12. Mar 13, 2017 #11
    Oh I see. What exactly is a body force? I thought external loads were "body" forces, but it seems I do not understand what this is.
  13. Mar 13, 2017 #12
    They are forces like gravity, magnetic force, electrostatic force. They act in the interior.
    Last edited: Mar 13, 2017
  14. Mar 13, 2017 #13
    Ahhh I see.

    So when I solve the equation, I am solving it in the displacement formulation, where I convert the stress tensor term to a displacement term (using Hooke's law and the strain-displacement relationship). So stress is not explicitly computed for. Does this change at all how the pressure is translated to a stress term?
  15. Mar 13, 2017 #14
    What you do is express the boundary condition in terms of the displacements and their derivatives at the boundary. So the strain-displacement relations come in also. This is analogous to a transient heat transfer problem where the heat flux at the boundary is expressed in terms of the normal derivative of temperature.
  16. Mar 13, 2017 #15
    Thanks chestermiller. Very helpful analogy. I am a fluids/heat transfer guy, and new to structures.

    So in structural BCs, are the following BCs all the same: stress BC, traction BC, pressure load BC, force load BC?
  17. Mar 16, 2017 #16
    If I am given a stress/pressure BC, I need to compute the respective displacement. To do this, I use 2 relationships:
    Hooke's Law
    (1) ##\boldsymbol{\sigma} = 2\mu\boldsymbol{\epsilon} + \lambda tr(\boldsymbol{\epsilon})I ##
    and the
    Strain-displacement relationship
    ##\boldsymbol{\epsilon} = \frac{1}{2} [\boldsymbol{\nabla {u}} + (\boldsymbol{\nabla{u}})^T]##

    Substituting (2) in (1) yields
    ##\boldsymbol{\sigma} = \mu\boldsymbol{\nabla{u}} + \mu\boldsymbol{(\nabla{u})}^T+ \lambda I tr(\boldsymbol{\nabla{u}}) ##

    in 3-D the LHS and RHS are 3x3 tensors.
    in 1-D the LHS and RHS are 1-D 3 element arrays.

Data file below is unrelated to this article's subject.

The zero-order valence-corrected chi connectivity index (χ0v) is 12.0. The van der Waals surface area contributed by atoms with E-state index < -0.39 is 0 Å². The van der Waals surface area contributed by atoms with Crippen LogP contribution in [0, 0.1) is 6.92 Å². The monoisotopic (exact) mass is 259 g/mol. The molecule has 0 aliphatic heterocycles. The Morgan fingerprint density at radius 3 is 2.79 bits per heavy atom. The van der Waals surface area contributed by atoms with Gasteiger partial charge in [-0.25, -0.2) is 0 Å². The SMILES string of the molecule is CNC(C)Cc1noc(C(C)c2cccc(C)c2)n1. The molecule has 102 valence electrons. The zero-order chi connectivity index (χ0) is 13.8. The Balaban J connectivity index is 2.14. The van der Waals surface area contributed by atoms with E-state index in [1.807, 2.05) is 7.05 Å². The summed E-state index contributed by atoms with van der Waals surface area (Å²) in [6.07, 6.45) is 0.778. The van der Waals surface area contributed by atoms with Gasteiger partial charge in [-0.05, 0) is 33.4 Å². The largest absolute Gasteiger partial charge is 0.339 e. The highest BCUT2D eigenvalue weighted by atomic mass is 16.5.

Let the displacement vector be ##\boldsymbol{u} = [u_x, u_y, u_z]##.
    Let the symmetric stress tensor be

    \sigma_{xx} & \sigma_{xy} & \sigma_{xz} \\
    \sigma_{xy} & \sigma_{yy} & \sigma_{yz} \\
    \sigma_{xz} & \sigma_{yz} & \sigma_{zz} \\


    For now, consider 1-D in the x direction. Meaning that ##u_y = u_z= \frac{\partial}{\partial y} = \frac{\partial}{\partial z} = 0##
    Equation (2) simplifies to:
    ##\sigma_{xx} = \mu\frac{\partial u_x}{\partial x} + \mu\frac{\partial u_x}{\partial x}+ \lambda \frac{\partial u_x}{\partial x} ##

    Given the normal stress in the x-direction and the lame parameters, this equation can be easily solved for ##\frac{\partial u_x}{\partial x}## and the solution is unique.

    However, in the 3-D sense, it seems ##\boldsymbol{\nabla u}## cannot be analytically solved and the solution is not unique?
  18. Mar 16, 2017 #17
    oh wait a minute..... My boundary condition for stress is typically only going to be a normal stress in 1-D direction. In this case, I believe the 3-D tensor equation will reduce to a scalar equation.

    Edit: It would only reduce to a scalar equation if the normal stress (i.e., the face experiencing this normal stress is normal to one of the axes) was oriented along 1 of the 3 axes.